shisha workshopWednesday 25 November, 6.30-9pm
Spend an enjoyable evening learning to stitch on little Indian mirrors to add adornment to your stitching projects, then add rings of different stitches around them using colourful threads and beads.

slipper workshopSaturday 28 November, 10.30am-4pm
Make a pair of handmade felt slippers using soft sheep fleece, soap and water.  Choose any colours you like to suit you and your style.  The beauty of making felt slippers is that you can finish shaping them on your own feet for a perfect fit.  They are warm and breathable, light as a feather and so comfy you’ll hardly know you’re wearing them.  It’s like having your feet hugged (according to one of Carol’s workshop participants!). £55

mary small animal 1000x750Sunday 29 November, 2-5pm
Sculpt with wool! In this workshop you will learn to make an adorable unique needle felted small animal with Mary. All it takes is wool fibre and a barbed needle – fun, easy and very satisfying! £35

boots decoupageTuesday 1 December, 10am-1pm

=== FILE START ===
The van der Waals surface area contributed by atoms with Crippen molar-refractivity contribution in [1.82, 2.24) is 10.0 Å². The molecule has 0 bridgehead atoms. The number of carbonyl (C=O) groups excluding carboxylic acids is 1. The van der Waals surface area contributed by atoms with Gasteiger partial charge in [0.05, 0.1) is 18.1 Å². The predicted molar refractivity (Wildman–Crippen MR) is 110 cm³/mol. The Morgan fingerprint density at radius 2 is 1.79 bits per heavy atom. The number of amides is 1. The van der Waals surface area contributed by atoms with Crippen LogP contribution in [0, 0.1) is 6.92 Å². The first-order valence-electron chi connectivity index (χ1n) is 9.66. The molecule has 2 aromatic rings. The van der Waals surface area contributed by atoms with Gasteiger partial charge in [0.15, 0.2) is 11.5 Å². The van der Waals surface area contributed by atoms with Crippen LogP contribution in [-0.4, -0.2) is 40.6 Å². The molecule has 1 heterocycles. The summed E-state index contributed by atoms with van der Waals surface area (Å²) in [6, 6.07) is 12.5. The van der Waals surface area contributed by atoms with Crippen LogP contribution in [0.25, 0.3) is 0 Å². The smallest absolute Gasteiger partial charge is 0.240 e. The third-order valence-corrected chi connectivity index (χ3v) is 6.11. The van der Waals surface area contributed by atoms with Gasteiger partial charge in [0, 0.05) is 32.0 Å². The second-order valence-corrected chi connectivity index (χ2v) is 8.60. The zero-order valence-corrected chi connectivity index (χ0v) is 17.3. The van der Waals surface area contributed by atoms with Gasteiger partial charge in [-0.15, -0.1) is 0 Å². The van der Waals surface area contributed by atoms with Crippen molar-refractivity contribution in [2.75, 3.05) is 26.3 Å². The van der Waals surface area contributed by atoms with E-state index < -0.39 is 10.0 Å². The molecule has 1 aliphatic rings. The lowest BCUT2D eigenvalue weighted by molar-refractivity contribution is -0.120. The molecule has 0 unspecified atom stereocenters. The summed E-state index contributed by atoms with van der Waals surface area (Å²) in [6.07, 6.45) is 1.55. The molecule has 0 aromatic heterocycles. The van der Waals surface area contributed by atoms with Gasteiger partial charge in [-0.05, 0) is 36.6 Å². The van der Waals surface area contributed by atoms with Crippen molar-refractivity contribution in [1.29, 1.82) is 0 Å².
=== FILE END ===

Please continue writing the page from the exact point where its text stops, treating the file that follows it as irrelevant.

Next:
Transform a pair of boring, plain shoes into something unique and eye-catching using just paper and glue. During this workshop, you will select papers from Gabriela’s extensive collection to transform a pair of shoes into your unique creation through decoupage. Gabriela will guide you through the design process and show you all the tricks involved in applying very thin paper to a flexible surface. Bring an old pair of shoes or sandals made from leather or plastic, with as little embellishment as possible. If in doubt, bring a couple of pairs and we can choose the best one once you’re here. £35 (bring your own shoes – all other materials provided)

decoupage chairTuesday 1 December, 2-5pm
Carol and Gabriela will demonstrate how to upcycle old furniture very economically, using paint effects and decoupage. They will be on hand to answer questions and share tips, and tell you all about their first furniture upcycling workshop next January.

metallic wrist cuffs by Black Cactus LondonWednesday 2 December, 6.30-9pm
Make a unique collection of metallic wrist cuffs with Anna. Design six pieces in the patterns and colours of your choice to create your own fabulous selection of wrist candy. Tools will be on hand for you to ensure they are a custom fit. An original gift idea, if you can part with any of them! £35 

tassel workshopThursday 3 December, 4-6pm